New Regs in the Med

31 May 2011 By Claire Griffiths

Are theycircus performers? Best-selling authors? Comedians? No. They’re port authorityofficials, harbormasters and long-armed law enforcers. You’re just a littleconfused from that bump on your head courtesy of the rulebook they just lobbedat you.

As Dockwalk reported in the June edition of Dockwalk magazine, The Hybrid EuropeanTargeting Inspection Regime (THETIS) came into force on January 1, 2011. Thismeans that commercial yachts (including those under 500 tons) can expect aninspection from the Port State Control officials while cruising in the Paris MOU region ifthey have not already had one. As Dohle Yachts reports: “Any vessel that doesnot have an inspection history in the Paris MOU region is automaticallyassigned as Priority 1: (unknown ship) requiring a ‘more detailed inspection’at the earliest opportunity.”

Yachtsthat do not have a Paris Mou inspection history are classified as ‘Priority 1’regardless of the ship type, flag, classification society or management company.Dhole Yachts also reports that commercial yachts have been subject to formaldetention and warn other vessels, “Inspections and re-inspections do nottake account of the yacht’s charters or owner preferred schedule or wishes.This could result in charters being lost or severely disrupted. Multiple detentions will leave to management companies being considered 'high risk' and their managed yachts will attract more inspections."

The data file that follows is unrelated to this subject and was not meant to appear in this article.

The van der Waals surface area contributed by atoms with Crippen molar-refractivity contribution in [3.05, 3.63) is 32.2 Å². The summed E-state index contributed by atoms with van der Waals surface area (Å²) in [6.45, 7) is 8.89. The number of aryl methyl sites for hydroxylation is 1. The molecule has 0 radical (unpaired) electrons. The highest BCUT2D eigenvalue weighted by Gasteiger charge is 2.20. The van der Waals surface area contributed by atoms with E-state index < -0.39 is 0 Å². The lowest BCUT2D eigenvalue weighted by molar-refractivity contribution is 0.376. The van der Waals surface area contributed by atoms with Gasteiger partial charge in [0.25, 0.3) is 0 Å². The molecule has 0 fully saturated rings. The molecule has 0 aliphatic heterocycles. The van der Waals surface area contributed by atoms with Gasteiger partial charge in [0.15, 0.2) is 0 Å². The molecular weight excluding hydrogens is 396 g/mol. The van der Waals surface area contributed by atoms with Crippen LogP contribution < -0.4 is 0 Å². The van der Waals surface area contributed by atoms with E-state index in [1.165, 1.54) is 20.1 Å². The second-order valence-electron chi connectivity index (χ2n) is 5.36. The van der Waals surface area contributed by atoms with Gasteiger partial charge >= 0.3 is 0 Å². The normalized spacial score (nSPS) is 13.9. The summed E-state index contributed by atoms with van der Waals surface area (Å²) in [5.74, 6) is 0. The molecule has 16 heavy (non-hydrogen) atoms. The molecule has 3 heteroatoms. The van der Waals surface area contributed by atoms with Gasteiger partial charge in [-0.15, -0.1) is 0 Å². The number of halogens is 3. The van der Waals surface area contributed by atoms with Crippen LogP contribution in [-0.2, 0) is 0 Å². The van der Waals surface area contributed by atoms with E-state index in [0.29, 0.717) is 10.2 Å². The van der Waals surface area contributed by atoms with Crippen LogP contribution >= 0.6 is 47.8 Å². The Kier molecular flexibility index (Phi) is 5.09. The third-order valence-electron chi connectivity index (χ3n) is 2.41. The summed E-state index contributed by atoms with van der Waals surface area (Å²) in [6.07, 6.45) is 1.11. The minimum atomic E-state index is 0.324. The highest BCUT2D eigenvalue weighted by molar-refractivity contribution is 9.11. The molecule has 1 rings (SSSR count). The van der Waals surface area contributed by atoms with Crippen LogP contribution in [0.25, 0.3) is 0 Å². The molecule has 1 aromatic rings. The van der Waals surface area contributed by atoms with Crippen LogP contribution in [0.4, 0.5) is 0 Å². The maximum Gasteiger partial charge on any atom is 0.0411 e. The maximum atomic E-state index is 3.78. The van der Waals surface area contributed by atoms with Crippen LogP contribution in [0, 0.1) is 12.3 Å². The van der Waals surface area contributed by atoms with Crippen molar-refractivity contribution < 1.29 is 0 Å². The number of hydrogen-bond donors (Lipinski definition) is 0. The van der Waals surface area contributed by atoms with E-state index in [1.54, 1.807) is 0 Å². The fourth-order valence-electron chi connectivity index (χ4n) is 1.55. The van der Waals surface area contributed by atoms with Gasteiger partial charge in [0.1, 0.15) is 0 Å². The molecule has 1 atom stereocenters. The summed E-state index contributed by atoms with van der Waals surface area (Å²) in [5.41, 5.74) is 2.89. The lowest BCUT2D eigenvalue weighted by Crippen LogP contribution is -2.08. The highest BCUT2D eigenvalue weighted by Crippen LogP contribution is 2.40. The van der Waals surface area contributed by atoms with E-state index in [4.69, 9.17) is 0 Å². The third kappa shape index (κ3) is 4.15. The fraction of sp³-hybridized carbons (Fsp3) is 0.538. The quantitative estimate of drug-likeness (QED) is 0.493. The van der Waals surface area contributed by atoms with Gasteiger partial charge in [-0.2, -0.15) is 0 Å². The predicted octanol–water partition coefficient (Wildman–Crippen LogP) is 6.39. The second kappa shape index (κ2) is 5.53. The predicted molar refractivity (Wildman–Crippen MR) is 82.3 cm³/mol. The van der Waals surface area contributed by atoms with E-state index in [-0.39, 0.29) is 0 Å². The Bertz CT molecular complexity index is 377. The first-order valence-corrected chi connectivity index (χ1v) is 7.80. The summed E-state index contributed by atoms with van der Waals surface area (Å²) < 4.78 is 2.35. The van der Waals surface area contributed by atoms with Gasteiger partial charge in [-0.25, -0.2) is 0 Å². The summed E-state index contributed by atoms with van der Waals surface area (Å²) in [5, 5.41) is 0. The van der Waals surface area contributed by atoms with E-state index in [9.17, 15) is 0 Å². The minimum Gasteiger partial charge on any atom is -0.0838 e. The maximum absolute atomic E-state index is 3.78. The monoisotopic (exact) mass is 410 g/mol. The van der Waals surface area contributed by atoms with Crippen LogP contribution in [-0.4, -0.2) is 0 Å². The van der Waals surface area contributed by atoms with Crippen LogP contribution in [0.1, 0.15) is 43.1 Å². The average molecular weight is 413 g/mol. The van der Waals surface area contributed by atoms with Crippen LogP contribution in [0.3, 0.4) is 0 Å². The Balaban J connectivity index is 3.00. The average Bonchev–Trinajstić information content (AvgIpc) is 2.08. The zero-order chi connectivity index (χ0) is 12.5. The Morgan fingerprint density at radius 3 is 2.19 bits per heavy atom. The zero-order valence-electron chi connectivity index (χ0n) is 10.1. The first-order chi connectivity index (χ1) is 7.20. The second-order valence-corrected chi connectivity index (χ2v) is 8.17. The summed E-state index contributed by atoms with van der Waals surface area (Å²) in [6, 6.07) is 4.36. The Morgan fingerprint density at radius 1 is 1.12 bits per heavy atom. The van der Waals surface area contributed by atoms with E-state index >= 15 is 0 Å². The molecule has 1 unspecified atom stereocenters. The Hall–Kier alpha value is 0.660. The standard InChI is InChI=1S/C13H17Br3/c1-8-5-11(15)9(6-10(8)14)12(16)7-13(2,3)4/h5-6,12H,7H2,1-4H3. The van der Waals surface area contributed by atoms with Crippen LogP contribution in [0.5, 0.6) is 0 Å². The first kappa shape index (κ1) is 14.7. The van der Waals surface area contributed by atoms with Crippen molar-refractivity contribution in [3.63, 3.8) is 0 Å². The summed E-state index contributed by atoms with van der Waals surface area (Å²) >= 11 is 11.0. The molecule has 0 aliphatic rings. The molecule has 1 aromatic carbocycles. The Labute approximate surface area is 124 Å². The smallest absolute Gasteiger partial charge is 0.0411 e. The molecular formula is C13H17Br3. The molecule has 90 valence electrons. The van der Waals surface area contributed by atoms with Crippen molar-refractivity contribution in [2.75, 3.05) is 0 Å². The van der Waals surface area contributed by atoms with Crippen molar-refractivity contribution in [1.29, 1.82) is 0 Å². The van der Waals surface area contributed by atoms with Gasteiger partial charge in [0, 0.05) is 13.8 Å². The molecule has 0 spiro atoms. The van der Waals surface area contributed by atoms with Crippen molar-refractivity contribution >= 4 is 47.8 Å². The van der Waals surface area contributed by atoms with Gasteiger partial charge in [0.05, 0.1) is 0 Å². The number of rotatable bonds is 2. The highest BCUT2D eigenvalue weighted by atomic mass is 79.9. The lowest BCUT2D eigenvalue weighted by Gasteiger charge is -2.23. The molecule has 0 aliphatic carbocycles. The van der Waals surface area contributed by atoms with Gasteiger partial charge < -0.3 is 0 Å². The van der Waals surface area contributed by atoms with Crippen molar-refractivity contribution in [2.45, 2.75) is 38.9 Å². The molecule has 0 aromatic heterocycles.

Meanwhile,a bit of red tape actually unraveled tocelebrate the summer in Croatia. Dorijan Dujmic, country manager of BWACroatia, reports changes in the country’s visa regime between April 1 andOctober 31, 2011. Temporary suspension of visa regulations apply to foreignerswho hold a valid residence permits issued by one of the Schengen Area countriesif they also hold ordinary valid passports. Citizens of the Russian Federation,Ukraine and Kazakh nationals temporarily do not need a visa during this timeand relaxed entry regulations also apply to citizens of India, The People’sRepublic of China, Jordan, Qatar, Kuwait, Sultanate ofOman and United Arab Emirates.

And inItaly, they’ve been busy getting their books in order and adoptedEU Directive 2002/59/CE in February. FrancescoLuise of Luise Associates advises yachts cruising in Italy for more than 24hours to inform the authorities of their yacht identification, ETA and totalnumber of passengers on board at each next port of arrival. The sameprocedure applies if the trip is shorter than 24 hours, in which case portauthorities must be informed as soon as the information is known. Francescoalso advises all yachts to declare cash (over 10,000 euros per passenger) atthe first port of call. No duty is levied on sums over 10,000 euros perpassenger, but failure to declare cash is subject to a 40 percent penalty of thetotal amount found by custom officials. “I recommend that the cash is kept inthe guests’ respective cabins/safes and not in the captain’s safe, because itis difficult to prove how much cash belongs to each person.”